I've just visited The Bulls Head, Lonsdale Road, Barnes - and I've just found the worst pub in London. How Young's allow the landlord to continue to work for them is beyond me - a rude, arrogant (beard and nylon shirt) and totally uninterested staff member. Has anyone else every been here (don't go now !!). It's a real pity to see this happen to a pub that potentially could be very good. Hopefully they will action this and sort the major problem out.
Those who you have have read some of my opinions will know that I went on a four day trip to Whitby at the beginning of November. I've already written about the "touristy" side of the place, but now I get onto my favourite subject....The PUBS of Whitby. For a smallish town, Whitby has an awful lot of watering holes ~ we managed to take in quite a few of them while we were there! No surprises there then! ~~~THE GRANBY. This was the pub on the same street as our Holiday Flat, so, as you would expect, we spent quite a bit of time in here. The Granby is on Skinner Street, which is on the west side of the town...it's on the way up to the Crescent and the Whale Bone, in the West Cliff area of the town, if you have been to Whitby before. This is a nice comfy pub, serving some rather excellent Camerons Strongarm and a good (though not varied) selection of pub grub. Just watch out if you go in on the night the ladies Darts team is playing ~ thye are bit lethal and none of them seem particularly safe (or good at darts!). This was illustrated when one of the "Home" Team was stepping up to throw ~ "Just aim at the numbers and the board" advised the Captain! We ducked and moved away quickly! It's a really homely pub with very friendly staff and a good atmosphere. ~~~THE DUKE OF YORK. This pub can be found on Church Street, near the bottom of the steps to the Abbey. It's in a good location, near to the Tourist shops and not far from the sea, so consequently it gets quite busy during the tourist season. It was still packed in November so you can see how it could get packed during the summer. They served Black Sheep Ale (though this was off more often than on) and some tasty and reasonably priced Magnet Bitter. The food is the main selling point of this pub ~ there's a good selection that is well presented. The fresh Whitby Crab sandwiches were out of this world! ~~~THE DOL PHIN. This pub has a nice roaring fire that was very welcome when we ventured out on Bonfire night. Unfortunately The Dolphin has been refurbished and has lost some of its original character and charm. The food and drinks were nice, but a little on the expensive side compared to the other pubs around. A pint of Guinness was hideously overpriced at £2.50 and they only had John Smiths Bitter ~ I'm glad it wasn't my round! You will find The Dolphin near the Bridge on the East side of town ~ it IS a nice pub, just not as nice as some of the rest. ~~~THE JOLLY SAILORS. This was our favourite pub because we found a rather nice Samuel Smiths Stout for £1.49 a pint and some really tasty well cooked food too! You will find it down by the Harbour, on the West side of the Bridge. It isn't much to look at the from the outside, in fact we walked past it a couple of times, but if you do venture in the staff are friendly and the service is good. The Stout was heavenly (and tasted of chocolate and liquorice) and my Mushroom Filo Parcels were cooked to perfection! ~~~THE LITTLE ANGEL. Unfortunately we called in at The Little Angel on Flowergate at the end of Goth Week, so they weren't serving food because it was a bit busy. We had some Greene King IPA here that was well kept and poured well. It was bit of a traditional pub ~ they were playing cribbage on dominoes in the corner, and the atmosphere was relaxed, if a little on the smoky side! Flowergate is in the shopping area of the West side of town and is a good location for a pub...consequently you will find quite a few round here ~ we called in some of them, but it was getting a bit late so some of the names escape me; I do remebember The Elsinore though as well as The Little Angel...I thought it was such a pretty name! There you are...it's only a brief selection of the Pubs around this lovely little North Yorkshire town, but it does give you a ta ster of what's on offer. We were only there for four days, so we couldn't visit every pub, but we didn't do too badly. I was very impressed with the wide cross-section of different places to go. Whether from the homely Jolly Sailors to the "posh" Pier Inn, or the expensive restaurant at the Shambles Bar (redeemed only by the pint of Cocker Hoop!), there's a bit of something for everyone! Pay a visit yourself and ENJOY!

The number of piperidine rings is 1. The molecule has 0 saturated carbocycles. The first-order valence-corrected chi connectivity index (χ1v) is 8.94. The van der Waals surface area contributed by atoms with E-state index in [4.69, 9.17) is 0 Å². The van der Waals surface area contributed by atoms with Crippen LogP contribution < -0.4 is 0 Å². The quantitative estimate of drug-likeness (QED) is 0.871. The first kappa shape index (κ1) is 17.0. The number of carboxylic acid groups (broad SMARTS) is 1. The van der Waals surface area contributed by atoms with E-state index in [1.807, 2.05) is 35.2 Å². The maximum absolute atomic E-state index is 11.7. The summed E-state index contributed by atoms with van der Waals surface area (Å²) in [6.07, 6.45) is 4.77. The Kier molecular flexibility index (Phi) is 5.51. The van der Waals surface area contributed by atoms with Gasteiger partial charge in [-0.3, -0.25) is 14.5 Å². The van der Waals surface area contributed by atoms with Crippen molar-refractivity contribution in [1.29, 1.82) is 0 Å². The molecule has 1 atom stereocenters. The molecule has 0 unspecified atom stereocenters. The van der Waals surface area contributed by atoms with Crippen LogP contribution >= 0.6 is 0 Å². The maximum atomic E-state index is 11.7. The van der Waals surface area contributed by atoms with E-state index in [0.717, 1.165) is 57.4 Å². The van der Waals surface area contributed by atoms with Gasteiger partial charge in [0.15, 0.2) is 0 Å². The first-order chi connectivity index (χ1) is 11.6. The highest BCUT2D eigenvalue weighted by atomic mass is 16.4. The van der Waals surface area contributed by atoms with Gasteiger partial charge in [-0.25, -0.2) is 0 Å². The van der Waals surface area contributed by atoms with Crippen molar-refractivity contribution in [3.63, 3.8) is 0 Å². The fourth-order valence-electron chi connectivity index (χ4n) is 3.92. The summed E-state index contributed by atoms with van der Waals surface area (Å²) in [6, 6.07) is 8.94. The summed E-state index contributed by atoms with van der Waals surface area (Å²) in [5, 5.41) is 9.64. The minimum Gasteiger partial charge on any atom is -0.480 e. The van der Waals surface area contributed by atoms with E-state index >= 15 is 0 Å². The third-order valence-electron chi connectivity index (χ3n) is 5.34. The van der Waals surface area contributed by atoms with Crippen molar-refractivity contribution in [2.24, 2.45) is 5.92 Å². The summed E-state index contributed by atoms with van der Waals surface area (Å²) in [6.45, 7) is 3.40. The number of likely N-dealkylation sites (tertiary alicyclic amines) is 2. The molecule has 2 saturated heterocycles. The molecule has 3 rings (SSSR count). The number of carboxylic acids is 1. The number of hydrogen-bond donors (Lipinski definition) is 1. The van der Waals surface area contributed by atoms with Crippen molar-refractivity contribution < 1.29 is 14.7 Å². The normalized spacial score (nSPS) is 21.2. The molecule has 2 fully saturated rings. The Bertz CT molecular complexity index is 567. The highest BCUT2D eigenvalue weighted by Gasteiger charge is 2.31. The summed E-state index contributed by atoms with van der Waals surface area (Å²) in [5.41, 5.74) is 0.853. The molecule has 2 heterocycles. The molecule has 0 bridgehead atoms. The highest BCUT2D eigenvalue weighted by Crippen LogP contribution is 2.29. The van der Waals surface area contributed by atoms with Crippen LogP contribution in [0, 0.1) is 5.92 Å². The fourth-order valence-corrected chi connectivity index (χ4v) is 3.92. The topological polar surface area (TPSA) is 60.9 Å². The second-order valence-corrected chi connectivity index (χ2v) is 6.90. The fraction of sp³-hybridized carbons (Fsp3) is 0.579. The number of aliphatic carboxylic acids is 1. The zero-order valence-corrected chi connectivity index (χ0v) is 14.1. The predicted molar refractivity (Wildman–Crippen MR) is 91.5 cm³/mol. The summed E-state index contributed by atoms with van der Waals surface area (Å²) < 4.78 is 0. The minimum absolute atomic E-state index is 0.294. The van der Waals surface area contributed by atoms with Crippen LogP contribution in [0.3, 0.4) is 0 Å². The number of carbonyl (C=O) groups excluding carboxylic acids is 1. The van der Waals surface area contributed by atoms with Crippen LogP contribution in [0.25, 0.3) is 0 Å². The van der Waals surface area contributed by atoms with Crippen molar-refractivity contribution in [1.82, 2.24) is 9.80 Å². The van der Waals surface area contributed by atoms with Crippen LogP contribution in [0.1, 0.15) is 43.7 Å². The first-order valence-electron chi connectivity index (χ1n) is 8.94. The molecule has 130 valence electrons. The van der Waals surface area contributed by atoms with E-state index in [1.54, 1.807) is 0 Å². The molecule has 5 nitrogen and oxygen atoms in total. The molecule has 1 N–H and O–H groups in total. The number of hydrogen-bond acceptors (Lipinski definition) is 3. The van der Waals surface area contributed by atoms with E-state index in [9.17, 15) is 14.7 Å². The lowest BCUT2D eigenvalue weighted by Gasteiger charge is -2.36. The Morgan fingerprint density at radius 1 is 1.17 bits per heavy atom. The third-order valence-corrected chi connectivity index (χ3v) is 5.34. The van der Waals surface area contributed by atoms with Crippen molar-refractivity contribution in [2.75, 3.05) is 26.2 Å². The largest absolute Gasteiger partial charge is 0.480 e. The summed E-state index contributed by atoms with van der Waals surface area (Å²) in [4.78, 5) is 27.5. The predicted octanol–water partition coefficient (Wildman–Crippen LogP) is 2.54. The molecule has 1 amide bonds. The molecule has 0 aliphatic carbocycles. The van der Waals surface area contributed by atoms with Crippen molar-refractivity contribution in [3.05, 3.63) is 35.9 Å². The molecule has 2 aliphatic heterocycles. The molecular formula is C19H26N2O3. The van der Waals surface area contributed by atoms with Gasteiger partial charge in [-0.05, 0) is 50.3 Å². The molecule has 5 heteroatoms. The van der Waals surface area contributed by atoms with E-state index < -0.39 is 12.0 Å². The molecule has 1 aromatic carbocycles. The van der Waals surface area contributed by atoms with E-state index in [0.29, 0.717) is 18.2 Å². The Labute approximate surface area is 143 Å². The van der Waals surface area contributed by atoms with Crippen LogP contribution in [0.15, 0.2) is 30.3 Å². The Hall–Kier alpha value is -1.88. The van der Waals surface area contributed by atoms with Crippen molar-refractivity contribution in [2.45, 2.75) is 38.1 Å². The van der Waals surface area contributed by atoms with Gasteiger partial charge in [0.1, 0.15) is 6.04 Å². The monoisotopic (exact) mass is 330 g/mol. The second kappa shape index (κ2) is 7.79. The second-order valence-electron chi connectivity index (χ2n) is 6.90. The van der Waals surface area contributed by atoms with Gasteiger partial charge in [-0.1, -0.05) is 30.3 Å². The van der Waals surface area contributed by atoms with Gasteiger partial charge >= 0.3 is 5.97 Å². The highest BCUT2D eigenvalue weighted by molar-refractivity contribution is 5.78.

Firstly - there are a LOT of pubs in Whitby. The town is built up around a valley and split east to west; each side has its own residents and its own particular public houses. We?ll start with the centre of town; I really deem this as the area around Station Square (the Town Centre really) and through Baxtergate (main shopping street) and towards the pier on the west side of town. Rosie O'Grady's/ The George Hotel: ---------------------------------- The starting point for many a drunken night on the town. When I used to live in Whitby and now when I return and meet the mates when I visit, we always start in Rosie's - It's the most central pub in town, with a pool table and dart board in the back room, live sport on Sky TV and a great range of beers available. This pub is huge (for Whitby) and is usually packed out, prices are no longer the usual cheap range that Whitby used to have and really reflect those found in London. Aside from the prices there's little to put me off Rosie's, the clientele (posh word for a Monday I know) is the usual Whitby schoolboys and lads'/lassies' night out crowd all wanting to let their hair down for the start of the weekend and the atmosphere is great, it?s not a pub I could stay in all night but for the start of a pub crawl it is really a great place - central, good beer, a little expensive but a great atmosphere. This pub is quiet in the week and you can get a good (ish) meal in their restaurant but it really comes into its own over the weekend (although most people get paid on a Thursday so the weekend starts early in Whitby!) This is also a hotel and houses all types above the pub. Don?t know anything about the lodgings I'm afraid - I've got a place to stay in Whitby - but it looks very nice from the outside. Here we move to the next on the way towards the bridge: The Wellington: --------------- A John Smiths Pub - this is a lot smaller than Rosie's and is the logical next stop along the line, a mere 200 yards down the road - along Baxtergate. The beer is great, first and foremost. Love John Smith's beer and will forever be a fan of this little pub as a result. The facilities include a pool table, 2 fruit machines, a dartboard in the lounge (old man's side - sorry - old prejudices die hard) and a wonderful jukebox that will jump whenever you set your beer down on the nearby shelf (the cause of many drunken hysterics and annoyance to other patrons). There's lager, bitter, a good range of spirits (try asking for a Courvoisier after a few - they have it but it's hard to ask for late on at night. The pub is homely, a real fire is in the lounge and their prices are just slightly more reasonable than in Rosie's, a good 2nd place for a beer on a crawl. Daytimes you'll get a meal and they also have lodgings above the pub, a tourist thing really this and the place is often just as full as Rosie's even though it's only half the size. Mind you, this is not always a problem as we are now ready to move along Baxtergate for the next pub on the journey: The Plough: ----------- Not everyone's favourite pub this and, until recently, one I've been known to avoid like the plague when out and about. The Plough is one of Samuel Smith's pubs, not very well known outside of the Northern parts of the country but they produce some fine ales (try the Ruby Red - a taste you'll never forget although it's certainly an acquired taste!) and some peculiarly named lagers (Ayingabrau for one - don't trust me on spelling) which are cheap and very cheerful. Their whole philosophy seems to be one of cheap, good quality bitter and lager and as a result they sell a lot of the wondrous stuff. Featuring a pool table and dartboard (are you seeing a pattern here) alon g with a jukebox full of great oldies, this is a worthwhile stop on your way along the street. It's a good daytime boozer this, you'll get a lot of people talking to you out of nowhere. The pub is a central part of Whitby's folk scene, once folk week hits in, somewhere during August, you can't move in here for accordions and tin whistles. Love it. The Black Swan: --------------- This is merely one I see, I don't really like this pub much at all and it is one I'll only go into if everywhere is too busy to get into. The beer is the normal range as are the prices but the staff are rude and the drinkers have a very unfriendly attitude to those who enter their territory - as a pub it does very little to grab me or to keep me as a punter. Have a look if you're up this way but don't expect to be welcomed in. The Buck: --------- You're now onto St. Anne's Staith, the street with Woolies and a couple of hairdressers on it, you can get a drink in this pub easily through the week and even get near enough to hear the karaoke on some nights. The Buck is an incredibly popular pub and one that is always full. Try the real ales here; they tend to have a guest bitter every week (or at least used to - I've not been in for a few years) and the prices were great. Another John Smith's pub, great drink, great atmosphere and a pool table and dartboard in the back room. This pub is another of the log fire types, you are welcomed into a warm glow of happiness here and you will never go far wrong with The Buck. There's a nice view of the Abbey and Harbour from the window for the tourists too. On to: The Jolly Sailors: ------------------ Sam Smiths again - not a very good pub in my opinion and one which I tend to ignore, I get to The Buck, have a pint and head off over the bridge to better climes. Similar to The Plough but with out the atmosphere, a place to go if you want a change. Over the Bridge we go: The Dolphin: ------------ Oh how they ruined this pub, The Dolph used to be perfect place to drop into for a pint on your way to Church Street and the pubs that welcomed you in with a jolly smile on their faces and a beer in both hands. The Dolph used to be a great pub, they refurbished a few years ago (probably about 6 years ago by now - doesn't time fly?) and tried to add something to Whitby which really was not needed - they turned the boozer into a wine bar styled, soulless, overpriced and overdressed pit of doom! (Think of me as being somewhat unlike the Murphy's here). You could get a pint, a game of pool or darts and a listen to the jukebox with a scenic view of the harbour and west side of town. Now you need to pay £3.00 per pint and get a dodgy feeling that you?re wasting money just by breathing their nice fresh air! Not my recommendation at all. Let's move on before I get too upset, shall we? Church Street: The Duke Of York: ----------------- Now we're cooking with gas! I love this pub and it's by far and away my favourite in Whitby, small, friendly and with a great range of hand pulled ales, both Murphy's and Guinness stout and a huge range of lagers. The place only holds about a hundred people and it is full constantly. I did a Christmas season behind the bar in the Duke; I can quite happily vouch for the quality of beer, food, accommodation and speed of service. The bar is quite small so there can be queues develop the thing is, they diminish rapidly and you get served very quickly indeed. I can't guarantee that you?ll get a seat in the Duke but I can definitely promise a good time for all and a longing to return. Harbour view, dartboard and, in the spirit of individuality, no pool table! Try the Duke of York; you really will not be disappointed! The Board Inn: -------------- Right next door to the Duke and such a huge contrast it is incredible, no soul and no atmosphere, the food is bad and the place is depressing to be in. Not a place to visit. Further along Church Street you've got quite a few little pubs which are really just locals, the Middle Earth, The White Horse and Griffin, The Black Horse and, finally, The Oak Tree - I always tended to stick to the town centre when up North so I feel totally unable to comment on these, as a visitor you probably will not venture this far up Church Street anyway - I don't think you'll be missing out on much. And Finally: The Angel Hotel (Laughtons): ---------------------------- This is the finishing points to the night for just about everyone in town, it's on New Quay Road, the very edge of the harbour. It's the only pub that stays open a little later and it has Whitby's only nightclub above it. For a fiver you will be granted entrance to both the pub and club and will be very pleasantly surprised. The drink is cheap - £1.50 per pint alongside numerous promotions on spirits and mixers, with their recent refurbishment you will appreciate the space and the decorations and you'll be very impressed with the clientele. Just about all of Whitby's locals end up in the club afterwards and you'll find that you've landed in something akin to Hades on earth. Stay away from the nightclub - poor DJs, scrappy décor and a place to be avoided, if you really want a late drink I'd advise buying it in and having it in your hotel or back garden. Not to say though that it's all bad - some people clearly enjoy it here so - maybe best to try it once and see if it?s your cup of tea! Ending bit: There you are, hopefully the comprehensive guide to Whitby?s pubs, I've enjoyed many a pub crawl in Whitby and I'm sure I'll do so again soon. The simples t way to sum the pubs up is that they're mainly full of jovial Northerners and you'll generally be welcomed in with open arms. The pub scene in Whitby is huge, there's really not a lot more to do of an evening. If you're ever in Whitby - Mine's a pint of Ayingabrau! See you in the Plough :)